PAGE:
Alert To Smartphones Tracking Us

          Alert to smartphones tracking Us


       New York Times reporters were able to recreate the movements of 12 million U.S. citizens over several months, thanks to the database given to them by an anonymous informant.

          Invisible policing of geolocation databases

     The Times Privacy Project obtained a file, by far the largest and most sensitive file ever examined by journalists. It contains more than 50 billion location pings from the phones of more than 12 million Americans as they traveled through several major cities, including Washington, New York, San Francisco, and Los Angeles.

     Each piece of information in this file represents the precise location of a single smartphone over a period of several months in 2016 and 2017. The data was provided to Times Opinion by sources who asked to remain anonymous because they were not allowed to share it and could face severe penalties for doing so. 

     The sources said they had become alarmed at how the data could be misused and urgently wished to inform the public and legislators.

     The newspaper analyzed the data for months with the support of scientists, researchers, lawyers, etc. The newspaper has been working on the analysis of the data for several months. Apart from the superb animations that give the feeling of being in a video game where each point would represent a “Sims”, what is clearly frightening is the level of detail of this information.

     After spending months going through the data, tracking the movement of people across the country and talking to dozens of data companies, technologists, lawyers and academics who study this field, we feel the same sense of alarm.

     In the cities covered by the data file, it follows people from almost every neighborhood and block, whether they live in mobile homes in Alexandria, Virginia, or in luxury towers in Manhattan, it even tracks the movements of hundreds of people walking the labyrinthine corridors of the Pentagon, the U.S. Department of Defense.

     The Times and other news organizations have reported tracking the smartphone in the past. But never with such a large data set. 

     Even then, this file represents only a small slice of what is collected and sold every day by the location-tracking industry – surveillance so ubiquitous in our digital lives that it now seems impossible for anyone to avoid it.


          A bug to geolocate Android users

     Disabling the location of your smartphone or tablet is no longer enough to escape Google… Since January 2017, the American giant has reportedly been collecting the geolocations of its Android clients, its operating system used every month by more than 2 billion active terminals around the world.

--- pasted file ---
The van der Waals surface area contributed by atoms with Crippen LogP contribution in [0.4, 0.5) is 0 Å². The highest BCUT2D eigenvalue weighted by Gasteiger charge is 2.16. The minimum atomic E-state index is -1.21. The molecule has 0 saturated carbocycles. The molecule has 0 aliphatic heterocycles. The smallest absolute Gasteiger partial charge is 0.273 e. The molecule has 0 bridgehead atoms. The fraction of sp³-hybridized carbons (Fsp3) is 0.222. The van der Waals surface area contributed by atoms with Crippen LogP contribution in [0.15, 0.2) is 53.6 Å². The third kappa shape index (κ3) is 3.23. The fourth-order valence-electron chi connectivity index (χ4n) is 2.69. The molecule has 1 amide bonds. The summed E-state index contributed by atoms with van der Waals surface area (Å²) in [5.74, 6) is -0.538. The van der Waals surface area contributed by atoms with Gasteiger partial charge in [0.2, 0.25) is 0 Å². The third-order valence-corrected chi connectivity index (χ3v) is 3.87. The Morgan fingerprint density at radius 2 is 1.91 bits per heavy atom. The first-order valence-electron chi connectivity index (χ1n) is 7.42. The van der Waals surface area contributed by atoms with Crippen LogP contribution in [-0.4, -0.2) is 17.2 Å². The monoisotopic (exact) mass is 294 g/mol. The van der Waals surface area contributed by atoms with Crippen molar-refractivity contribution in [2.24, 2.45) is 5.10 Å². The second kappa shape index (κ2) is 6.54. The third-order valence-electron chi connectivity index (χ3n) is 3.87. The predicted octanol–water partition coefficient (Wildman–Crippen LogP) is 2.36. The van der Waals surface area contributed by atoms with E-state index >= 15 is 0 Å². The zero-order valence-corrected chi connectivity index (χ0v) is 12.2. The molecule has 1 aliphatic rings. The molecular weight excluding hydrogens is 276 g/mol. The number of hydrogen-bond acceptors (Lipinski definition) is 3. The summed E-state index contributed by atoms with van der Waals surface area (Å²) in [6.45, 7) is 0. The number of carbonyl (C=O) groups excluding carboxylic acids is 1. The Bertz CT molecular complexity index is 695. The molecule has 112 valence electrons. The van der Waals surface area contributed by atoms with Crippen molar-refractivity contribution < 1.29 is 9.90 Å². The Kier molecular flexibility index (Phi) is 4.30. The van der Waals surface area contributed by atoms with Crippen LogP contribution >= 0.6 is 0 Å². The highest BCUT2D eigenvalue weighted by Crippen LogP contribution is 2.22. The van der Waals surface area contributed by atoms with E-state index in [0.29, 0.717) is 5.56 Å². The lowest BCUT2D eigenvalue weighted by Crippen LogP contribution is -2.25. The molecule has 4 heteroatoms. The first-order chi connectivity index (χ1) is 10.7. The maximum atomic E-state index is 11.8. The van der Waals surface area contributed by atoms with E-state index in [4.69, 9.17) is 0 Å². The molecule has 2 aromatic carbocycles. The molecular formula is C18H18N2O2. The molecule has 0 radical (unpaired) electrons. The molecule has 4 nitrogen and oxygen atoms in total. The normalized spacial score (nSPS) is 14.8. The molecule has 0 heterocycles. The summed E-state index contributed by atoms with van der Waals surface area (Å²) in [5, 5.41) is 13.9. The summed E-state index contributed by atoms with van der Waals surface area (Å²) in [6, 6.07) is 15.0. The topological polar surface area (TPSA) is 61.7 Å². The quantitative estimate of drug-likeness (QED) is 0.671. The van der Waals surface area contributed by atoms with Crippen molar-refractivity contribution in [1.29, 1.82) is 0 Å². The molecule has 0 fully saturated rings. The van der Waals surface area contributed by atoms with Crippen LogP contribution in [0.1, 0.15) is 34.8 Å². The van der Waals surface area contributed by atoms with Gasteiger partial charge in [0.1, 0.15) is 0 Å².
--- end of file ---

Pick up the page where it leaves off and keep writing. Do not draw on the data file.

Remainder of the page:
Google is said to have relied on relay antennas used by Android devices during an Internet connection, according to a survey by the American site Quartz.

     Specifically, the part of Android that manages the sending of messages and notifications collected this information without the users’ knowledge, before sending it to Google. 

     According to the Mountain View firm, this aggregation of data would make it possible to improve “the speed and performance of message routing”. 

     The information would never be used or even stored, according to Google. The U.S. company has pledged to stop collecting this data.

     This invisible data allowed journalists to put names to all the participants in the Women’s March, which had gathered half a million people in Washington on 21 January 2017. 

     In this crowd, the NYT was able to follow the comings and goings of a senior Defense Department official. And see how he walked through the demonstration, which high school he went to, then identify the ceremony he attended, and so on. Imagine what a totalitarian society could do with that data…

     In the current state, the data “gleaned” is used in an opaque manner by companies specializing in the resale of profiles for marketing purposes. 

     Companies with little media coverage – with the exception of Foursquare, none of the names generally appear in consumer articles. But one thing is certain: the US legal framework around personal data is far too permissive. 

     Much more so than that of the European Union, where privacy is a little better respected, even serving as a reference in the world.
     Companies say that data is only shared with approved partners, we simply choose to take their word for it, showing a benevolent faith in the benevolence of business that we do not extend to the much less intrusive but more heavily regulated industries. 

     Even if these companies act with the strongest moral code imaginable, there is ultimately no foolproof way to secure data from falling into the hands of a foreign security service.